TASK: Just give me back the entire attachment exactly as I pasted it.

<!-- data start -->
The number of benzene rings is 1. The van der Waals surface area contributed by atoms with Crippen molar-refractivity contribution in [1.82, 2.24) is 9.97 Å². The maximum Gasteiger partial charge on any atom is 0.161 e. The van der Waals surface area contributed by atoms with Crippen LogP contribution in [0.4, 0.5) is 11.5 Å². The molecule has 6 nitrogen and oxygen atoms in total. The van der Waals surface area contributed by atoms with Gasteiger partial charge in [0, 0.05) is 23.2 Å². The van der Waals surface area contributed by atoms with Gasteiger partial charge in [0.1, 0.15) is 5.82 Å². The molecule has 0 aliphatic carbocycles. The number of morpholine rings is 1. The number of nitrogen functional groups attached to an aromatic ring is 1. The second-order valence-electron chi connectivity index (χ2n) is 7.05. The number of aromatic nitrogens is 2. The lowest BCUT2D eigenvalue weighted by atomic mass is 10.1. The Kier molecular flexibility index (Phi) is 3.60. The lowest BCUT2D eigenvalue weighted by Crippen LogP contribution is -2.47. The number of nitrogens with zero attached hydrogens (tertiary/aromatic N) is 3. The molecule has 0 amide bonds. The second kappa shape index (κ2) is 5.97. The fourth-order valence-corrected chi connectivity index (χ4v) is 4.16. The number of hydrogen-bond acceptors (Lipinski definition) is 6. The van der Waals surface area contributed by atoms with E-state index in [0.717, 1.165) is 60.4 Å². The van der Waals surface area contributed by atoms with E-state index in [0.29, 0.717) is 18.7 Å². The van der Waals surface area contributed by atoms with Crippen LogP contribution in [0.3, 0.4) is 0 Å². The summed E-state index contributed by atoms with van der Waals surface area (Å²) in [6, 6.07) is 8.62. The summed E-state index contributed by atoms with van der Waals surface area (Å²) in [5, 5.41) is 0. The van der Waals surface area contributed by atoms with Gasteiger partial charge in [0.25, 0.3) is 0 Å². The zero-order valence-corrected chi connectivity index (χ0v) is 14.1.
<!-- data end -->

The number of benzene rings is 1. The van der Waals surface area contributed by atoms with Crippen molar-refractivity contribution in [1.82, 2.24) is 9.97 Å². The maximum Gasteiger partial charge on any atom is 0.161 e. The van der Waals surface area contributed by atoms with Crippen LogP contribution in [0.4, 0.5) is 11.5 Å². The molecule has 6 nitrogen and oxygen atoms in total. The van der Waals surface area contributed by atoms with Gasteiger partial charge in [0, 0.05) is 23.2 Å². The van der Waals surface area contributed by atoms with Gasteiger partial charge in [0.1, 0.15) is 5.82 Å². The molecule has 0 aliphatic carbocycles. The number of morpholine rings is 1. The number of nitrogen functional groups attached to an aromatic ring is 1. The second-order valence-electron chi connectivity index (χ2n) is 7.05. The number of aromatic nitrogens is 2. The lowest BCUT2D eigenvalue weighted by atomic mass is 10.1. The Kier molecular flexibility index (Phi) is 3.60. The lowest BCUT2D eigenvalue weighted by Crippen LogP contribution is -2.47. The number of nitrogens with zero attached hydrogens (tertiary/aromatic N) is 3. The molecule has 0 amide bonds. The second kappa shape index (κ2) is 5.97. The fourth-order valence-corrected chi connectivity index (χ4v) is 4.16. The number of hydrogen-bond acceptors (Lipinski definition) is 6. The van der Waals surface area contributed by atoms with E-state index in [0.717, 1.165) is 60.4 Å². The van der Waals surface area contributed by atoms with E-state index in [0.29, 0.717) is 18.7 Å². The van der Waals surface area contributed by atoms with Crippen LogP contribution in [0.3, 0.4) is 0 Å². The summed E-state index contributed by atoms with van der Waals surface area (Å²) in [6, 6.07) is 8.62. The summed E-state index contributed by atoms with van der Waals surface area (Å²) in [5, 5.41) is 0. The van der Waals surface area contributed by atoms with Gasteiger partial charge in [0.25, 0.3) is 0 Å². The zero-order valence-corrected chi connectivity index (χ0v) is 14.1.